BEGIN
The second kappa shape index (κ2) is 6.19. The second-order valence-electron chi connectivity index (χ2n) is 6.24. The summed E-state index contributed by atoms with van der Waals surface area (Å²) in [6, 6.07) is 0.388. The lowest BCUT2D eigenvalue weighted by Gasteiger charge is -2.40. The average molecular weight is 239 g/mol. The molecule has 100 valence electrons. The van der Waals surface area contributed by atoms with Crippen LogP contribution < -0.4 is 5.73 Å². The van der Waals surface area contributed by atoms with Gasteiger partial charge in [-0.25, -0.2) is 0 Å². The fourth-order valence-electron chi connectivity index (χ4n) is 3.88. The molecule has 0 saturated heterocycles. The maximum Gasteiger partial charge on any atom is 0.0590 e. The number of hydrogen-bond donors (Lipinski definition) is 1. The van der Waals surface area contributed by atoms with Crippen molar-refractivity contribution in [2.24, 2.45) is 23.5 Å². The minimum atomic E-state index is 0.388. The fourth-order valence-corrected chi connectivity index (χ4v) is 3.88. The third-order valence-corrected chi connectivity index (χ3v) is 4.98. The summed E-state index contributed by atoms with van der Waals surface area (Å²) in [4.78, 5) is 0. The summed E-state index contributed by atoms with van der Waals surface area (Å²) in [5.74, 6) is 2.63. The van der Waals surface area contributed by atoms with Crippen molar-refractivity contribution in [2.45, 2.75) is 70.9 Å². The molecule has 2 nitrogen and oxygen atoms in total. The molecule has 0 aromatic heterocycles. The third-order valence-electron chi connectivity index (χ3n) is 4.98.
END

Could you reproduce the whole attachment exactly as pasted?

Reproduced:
The second kappa shape index (κ2) is 6.19. The second-order valence-electron chi connectivity index (χ2n) is 6.24. The summed E-state index contributed by atoms with van der Waals surface area (Å²) in [6, 6.07) is 0.388. The lowest BCUT2D eigenvalue weighted by Gasteiger charge is -2.40. The average molecular weight is 239 g/mol. The molecule has 100 valence electrons. The van der Waals surface area contributed by atoms with Crippen LogP contribution < -0.4 is 5.73 Å². The van der Waals surface area contributed by atoms with Gasteiger partial charge in [-0.25, -0.2) is 0 Å². The fourth-order valence-electron chi connectivity index (χ4n) is 3.88. The molecule has 0 saturated heterocycles. The maximum Gasteiger partial charge on any atom is 0.0590 e. The number of hydrogen-bond donors (Lipinski definition) is 1. The van der Waals surface area contributed by atoms with Crippen molar-refractivity contribution in [2.24, 2.45) is 23.5 Å². The minimum atomic E-state index is 0.388. The fourth-order valence-corrected chi connectivity index (χ4v) is 3.88. The third-order valence-corrected chi connectivity index (χ3v) is 4.98. The summed E-state index contributed by atoms with van der Waals surface area (Å²) in [4.78, 5) is 0. The summed E-state index contributed by atoms with van der Waals surface area (Å²) in [5.74, 6) is 2.63. The van der Waals surface area contributed by atoms with Crippen molar-refractivity contribution in [2.45, 2.75) is 70.9 Å². The molecule has 2 nitrogen and oxygen atoms in total. The molecule has 0 aromatic heterocycles. The third-order valence-electron chi connectivity index (χ3n) is 4.98.